REAL NAME: Timothy Reed
BORN: June 2, 1960, Rochester, NY
AKA: The Diamond, Streetfighter Tim Flowers
6’0″, 242 pounds

Diamond Timothy Flowers is quick to give credit to who came up with his gimmick — Liberace.

Not long after starting wrestling, he was in Connecticut was watching TV and saw the great showman Liberace doing his act, done up in style and surrounded by beautiful women in kimonos. A short time later, he found himself at an antique show and saw similar kimonos, and fancy rings. A few purchases later, a gimmick was born.

At his next match in Springfield, MA, Diamond Timothy Flowers ‘debuted’ and the crowd “went bezerk for it.”

Flowers is proud of his 20 years of wrestling, even though he never made it to the WWF or WCW.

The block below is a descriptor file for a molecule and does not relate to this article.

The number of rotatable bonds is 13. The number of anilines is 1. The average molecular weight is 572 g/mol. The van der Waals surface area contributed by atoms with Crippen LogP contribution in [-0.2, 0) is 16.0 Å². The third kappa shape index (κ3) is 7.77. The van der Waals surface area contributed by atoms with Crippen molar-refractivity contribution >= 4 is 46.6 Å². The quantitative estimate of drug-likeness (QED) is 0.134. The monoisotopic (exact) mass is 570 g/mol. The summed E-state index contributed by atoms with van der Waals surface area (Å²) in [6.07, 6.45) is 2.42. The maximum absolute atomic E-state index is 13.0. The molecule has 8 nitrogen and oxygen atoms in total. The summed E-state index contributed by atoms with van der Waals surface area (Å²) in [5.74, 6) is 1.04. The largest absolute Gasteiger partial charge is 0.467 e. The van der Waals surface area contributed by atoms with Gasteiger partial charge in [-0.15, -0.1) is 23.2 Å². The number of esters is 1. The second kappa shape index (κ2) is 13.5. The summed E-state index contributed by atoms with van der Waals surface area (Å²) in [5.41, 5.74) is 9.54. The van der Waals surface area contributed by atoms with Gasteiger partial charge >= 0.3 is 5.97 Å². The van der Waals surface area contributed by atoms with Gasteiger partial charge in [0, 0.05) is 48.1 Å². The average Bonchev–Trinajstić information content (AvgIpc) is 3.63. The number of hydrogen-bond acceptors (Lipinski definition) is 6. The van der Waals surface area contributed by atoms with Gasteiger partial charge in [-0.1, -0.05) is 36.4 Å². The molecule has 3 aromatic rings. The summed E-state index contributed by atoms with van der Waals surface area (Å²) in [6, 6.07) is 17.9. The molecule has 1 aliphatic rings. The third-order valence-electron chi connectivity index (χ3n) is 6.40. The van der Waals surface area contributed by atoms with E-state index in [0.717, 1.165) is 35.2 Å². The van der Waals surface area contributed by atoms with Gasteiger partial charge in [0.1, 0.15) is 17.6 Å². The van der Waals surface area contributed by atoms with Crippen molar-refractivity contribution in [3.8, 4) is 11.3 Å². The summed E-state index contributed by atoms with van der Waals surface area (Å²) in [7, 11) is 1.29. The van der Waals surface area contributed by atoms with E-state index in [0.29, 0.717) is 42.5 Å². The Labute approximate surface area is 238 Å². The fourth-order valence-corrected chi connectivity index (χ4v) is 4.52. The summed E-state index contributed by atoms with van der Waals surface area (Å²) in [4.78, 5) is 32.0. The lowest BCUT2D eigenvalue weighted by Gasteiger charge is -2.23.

“Every independent that’s been around, I’ve worked for,” he told SLAM! Wrestling in an April 1998 interview. The WWF or WCW were “never in my sights.”

Diamond Timothy Flowers and Jonathon Sayers.

These days, Flowers lives in Vancouver with his girlfriend and daughter Amy. He’s the co-promoter/brains behind the west coast’s International Championship Wrestling.

It was a long road to get to that point.

Born and raised in Rochester, NY, the young Timothy Reed was a wrestling fan from a young age. He wrestled amateur at school, watched the locally-promoted action run by Pedro Martinez, and even travelled up to Toronto’s Maple Leaf Gardens for shows.

During a trip to the Maritimes, the Reed Family met and befriended Dr. Jerry Graham in Moncton, NB and it wasn’t long until Tim’s father Roger Reed was promoter of Universal Sports Limited, a small wrestling promotion out of Rochester, and Tim himself was training with Graham to become a pro wrestler.